The Government is set to approve higher payments to asylum seekers it cannot accommodate amid an anticipated shortfall in accommodation in the coming days.
Minister for Integration Roderic O’Gorman told reporters on Sunday that he expected that single male applicants for international protection would be turned away without being accommodated in the coming days.
The Department for Integration has in recent days flagged the shortfall – it will be the second time this year asylum seekers have had to sleep rough due to the State’s inability to accommodate them.
Mr O’Gorman said, as of Sunday, nobody had been left without accommodation but that “it is likely in the next number of days we won’t be in a position to accommodate everybody seeking international protection here”, with priority given to families arriving into the country.
“We will take steps at that stage in terms of providing them with some additional resources and take steps to target those who are vulnerable in terms of potentially sleeping rough.”
Asked what form the additional resources would take, he said that the Government recognised that additional financial resources would have to be made above the weekly €38 living expenses payment that the State paid to asylum seekers.
“That would need to be increased for those who we aren’t able to accommodate and we’d also want to work more closely with homeless services and particularly An Garda Siochána where people are identified as sleeping rough and be able to intervene more quickly so that situation doesn’t continue.”
“It is likely that we will run out of accommodation for everyone seeking international protection in the next number of days,” he said. He didn’t have a number to hand on how many beds were available.
On Friday, the Department of Integration said asylum seekers arriving in Ireland this weekend could be left to find their own accommodation due to a “severe shortage” of emergency housing options.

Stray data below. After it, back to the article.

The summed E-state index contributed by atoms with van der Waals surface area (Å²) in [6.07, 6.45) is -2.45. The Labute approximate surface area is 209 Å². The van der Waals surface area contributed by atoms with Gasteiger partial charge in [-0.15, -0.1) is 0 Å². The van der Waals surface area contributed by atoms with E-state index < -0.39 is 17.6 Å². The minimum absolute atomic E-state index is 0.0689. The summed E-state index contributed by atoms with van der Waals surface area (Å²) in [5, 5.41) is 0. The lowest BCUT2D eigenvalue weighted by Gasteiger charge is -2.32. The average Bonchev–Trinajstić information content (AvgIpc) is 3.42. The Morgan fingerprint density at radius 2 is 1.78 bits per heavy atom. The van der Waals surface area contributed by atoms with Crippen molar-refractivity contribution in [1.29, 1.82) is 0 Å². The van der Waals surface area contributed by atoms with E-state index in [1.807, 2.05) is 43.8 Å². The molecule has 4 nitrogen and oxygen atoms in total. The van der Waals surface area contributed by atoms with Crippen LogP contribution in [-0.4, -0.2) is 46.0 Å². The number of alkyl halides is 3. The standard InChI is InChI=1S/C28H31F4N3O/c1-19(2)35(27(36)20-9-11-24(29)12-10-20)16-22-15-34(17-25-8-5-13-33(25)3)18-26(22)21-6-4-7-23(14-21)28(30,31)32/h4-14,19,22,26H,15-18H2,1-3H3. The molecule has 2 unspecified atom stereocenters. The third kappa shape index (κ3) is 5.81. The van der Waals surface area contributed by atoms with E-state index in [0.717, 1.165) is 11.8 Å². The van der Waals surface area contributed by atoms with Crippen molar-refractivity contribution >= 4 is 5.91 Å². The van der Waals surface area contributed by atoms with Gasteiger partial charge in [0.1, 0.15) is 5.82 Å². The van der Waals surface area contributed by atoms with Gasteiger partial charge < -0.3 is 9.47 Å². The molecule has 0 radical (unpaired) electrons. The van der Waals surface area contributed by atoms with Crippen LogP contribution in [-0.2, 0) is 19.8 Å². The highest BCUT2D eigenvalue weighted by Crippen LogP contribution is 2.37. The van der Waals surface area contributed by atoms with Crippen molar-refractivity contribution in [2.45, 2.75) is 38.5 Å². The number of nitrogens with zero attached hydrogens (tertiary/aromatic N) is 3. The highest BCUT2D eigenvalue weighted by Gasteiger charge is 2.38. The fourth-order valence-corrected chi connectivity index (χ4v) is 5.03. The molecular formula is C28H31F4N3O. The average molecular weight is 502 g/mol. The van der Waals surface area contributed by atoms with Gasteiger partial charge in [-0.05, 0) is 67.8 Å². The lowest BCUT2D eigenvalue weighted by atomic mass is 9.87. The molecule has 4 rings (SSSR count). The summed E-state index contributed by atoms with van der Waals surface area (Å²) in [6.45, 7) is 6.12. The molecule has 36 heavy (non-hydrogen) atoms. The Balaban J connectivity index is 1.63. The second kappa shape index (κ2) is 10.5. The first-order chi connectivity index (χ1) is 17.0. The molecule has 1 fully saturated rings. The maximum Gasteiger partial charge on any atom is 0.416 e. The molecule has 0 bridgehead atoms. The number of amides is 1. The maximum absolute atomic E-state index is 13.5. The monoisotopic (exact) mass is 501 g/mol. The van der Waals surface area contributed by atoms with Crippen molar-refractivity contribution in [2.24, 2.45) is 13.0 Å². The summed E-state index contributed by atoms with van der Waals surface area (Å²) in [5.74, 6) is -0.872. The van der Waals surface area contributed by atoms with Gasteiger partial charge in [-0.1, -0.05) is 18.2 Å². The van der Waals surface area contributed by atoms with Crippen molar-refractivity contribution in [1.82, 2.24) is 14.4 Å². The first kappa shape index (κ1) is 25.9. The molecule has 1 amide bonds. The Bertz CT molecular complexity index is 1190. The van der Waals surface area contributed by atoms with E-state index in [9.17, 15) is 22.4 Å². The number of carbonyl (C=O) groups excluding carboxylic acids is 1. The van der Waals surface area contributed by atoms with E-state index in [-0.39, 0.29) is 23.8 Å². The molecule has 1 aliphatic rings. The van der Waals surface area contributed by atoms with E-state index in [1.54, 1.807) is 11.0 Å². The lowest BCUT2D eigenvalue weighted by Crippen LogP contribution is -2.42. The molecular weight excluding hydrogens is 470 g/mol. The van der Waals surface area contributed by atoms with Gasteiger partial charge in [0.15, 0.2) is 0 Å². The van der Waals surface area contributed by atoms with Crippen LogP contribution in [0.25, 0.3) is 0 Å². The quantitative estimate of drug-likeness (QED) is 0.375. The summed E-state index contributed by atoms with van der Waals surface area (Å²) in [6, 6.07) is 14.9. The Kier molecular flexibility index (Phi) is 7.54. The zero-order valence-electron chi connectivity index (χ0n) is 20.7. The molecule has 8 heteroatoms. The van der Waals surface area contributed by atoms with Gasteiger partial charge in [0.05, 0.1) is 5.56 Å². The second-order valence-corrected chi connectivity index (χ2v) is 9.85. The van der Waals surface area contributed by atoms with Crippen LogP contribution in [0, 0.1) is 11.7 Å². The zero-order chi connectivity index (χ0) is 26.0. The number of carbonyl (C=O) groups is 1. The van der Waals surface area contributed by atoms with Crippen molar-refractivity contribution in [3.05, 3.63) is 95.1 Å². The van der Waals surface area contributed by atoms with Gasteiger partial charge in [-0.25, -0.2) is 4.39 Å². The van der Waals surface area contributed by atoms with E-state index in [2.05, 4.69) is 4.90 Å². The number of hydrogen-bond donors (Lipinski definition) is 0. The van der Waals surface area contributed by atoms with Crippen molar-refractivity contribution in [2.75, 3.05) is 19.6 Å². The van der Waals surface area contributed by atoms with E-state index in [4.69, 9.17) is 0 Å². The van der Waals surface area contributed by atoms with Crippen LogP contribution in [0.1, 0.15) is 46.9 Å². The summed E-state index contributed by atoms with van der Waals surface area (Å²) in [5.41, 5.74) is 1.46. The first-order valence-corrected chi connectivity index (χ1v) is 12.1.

The department warned on Friday it had entered “an extremely difficult phase” in securing accommodation for international protection applicants and that there was “insufficient accommodation available nationwide”.
“The department may not be able to provide accommodation to all international protection applicants over the weekend due to the severe shortage,” it said in a statement. The department has faced increasing challenges in securing beds for asylum seekers in recent weeks amid growing community resistance and local opposition to new emergency accommodation.
Amid cold and icy conditions over the weekend, there are also fears that unaccommodated asylum seekers could find themselves vulnerable as tensions remain in the aftermath of last week’s riots in Dublin and an attack on and burning of a tent in the city centre earlier this year. d.
It is understood there are concerns within Government regarding the safety of foreign nationals who are forced to sleep rough, in light of last week’s riots which were instigated by far-right, anti-immigrant groups. During the riots, some former and still-operating accommodation centres for asylum seekers were targeted and vandalised.
Any international protection applicants without accommodation will be provided with contact details for the International Protection Accommodation Services and information on accessing health and other public services in Ireland, the department said. Those without housing who present to the International Protection Office will be assessed for significant vulnerability and health issues and prioritised for accommodation as necessary, it added.
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